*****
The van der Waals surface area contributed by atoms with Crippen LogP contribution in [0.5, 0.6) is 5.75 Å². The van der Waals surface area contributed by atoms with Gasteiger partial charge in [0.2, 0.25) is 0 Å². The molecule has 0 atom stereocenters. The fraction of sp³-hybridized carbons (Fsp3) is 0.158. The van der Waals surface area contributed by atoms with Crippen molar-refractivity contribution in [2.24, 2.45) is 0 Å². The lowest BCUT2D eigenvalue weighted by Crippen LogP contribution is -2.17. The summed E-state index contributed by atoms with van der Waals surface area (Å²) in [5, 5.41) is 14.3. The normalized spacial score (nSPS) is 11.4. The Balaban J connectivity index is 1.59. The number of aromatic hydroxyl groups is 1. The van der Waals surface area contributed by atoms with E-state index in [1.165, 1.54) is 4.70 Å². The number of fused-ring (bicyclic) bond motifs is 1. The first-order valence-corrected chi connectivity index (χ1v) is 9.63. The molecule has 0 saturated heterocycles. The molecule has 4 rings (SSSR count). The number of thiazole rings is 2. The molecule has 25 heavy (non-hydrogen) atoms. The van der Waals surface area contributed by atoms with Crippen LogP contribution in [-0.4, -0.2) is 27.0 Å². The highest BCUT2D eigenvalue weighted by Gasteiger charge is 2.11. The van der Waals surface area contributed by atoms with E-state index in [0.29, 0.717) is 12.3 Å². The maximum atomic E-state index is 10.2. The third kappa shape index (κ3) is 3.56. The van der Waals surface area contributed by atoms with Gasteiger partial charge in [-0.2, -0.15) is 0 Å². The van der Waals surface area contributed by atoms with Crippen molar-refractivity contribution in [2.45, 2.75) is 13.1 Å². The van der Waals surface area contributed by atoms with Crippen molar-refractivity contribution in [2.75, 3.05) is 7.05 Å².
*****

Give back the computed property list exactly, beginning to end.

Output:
The van der Waals surface area contributed by atoms with Crippen LogP contribution in [0.5, 0.6) is 5.75 Å². The van der Waals surface area contributed by atoms with Gasteiger partial charge in [0.2, 0.25) is 0 Å². The molecule has 0 atom stereocenters. The fraction of sp³-hybridized carbons (Fsp3) is 0.158. The van der Waals surface area contributed by atoms with Crippen molar-refractivity contribution in [2.24, 2.45) is 0 Å². The lowest BCUT2D eigenvalue weighted by Crippen LogP contribution is -2.17. The summed E-state index contributed by atoms with van der Waals surface area (Å²) in [5, 5.41) is 14.3. The normalized spacial score (nSPS) is 11.4. The Balaban J connectivity index is 1.59. The number of aromatic hydroxyl groups is 1. The van der Waals surface area contributed by atoms with E-state index in [1.165, 1.54) is 4.70 Å². The number of fused-ring (bicyclic) bond motifs is 1. The first-order valence-corrected chi connectivity index (χ1v) is 9.63. The molecule has 0 saturated heterocycles. The molecule has 4 rings (SSSR count). The number of thiazole rings is 2. The molecule has 25 heavy (non-hydrogen) atoms. The van der Waals surface area contributed by atoms with Crippen LogP contribution in [-0.4, -0.2) is 27.0 Å². The highest BCUT2D eigenvalue weighted by Gasteiger charge is 2.11. The van der Waals surface area contributed by atoms with E-state index in [0.29, 0.717) is 12.3 Å². The maximum atomic E-state index is 10.2. The third kappa shape index (κ3) is 3.56. The van der Waals surface area contributed by atoms with Gasteiger partial charge in [-0.2, -0.15) is 0 Å². The van der Waals surface area contributed by atoms with Crippen molar-refractivity contribution in [2.45, 2.75) is 13.1 Å². The van der Waals surface area contributed by atoms with Crippen molar-refractivity contribution in [2.75, 3.05) is 7.05 Å².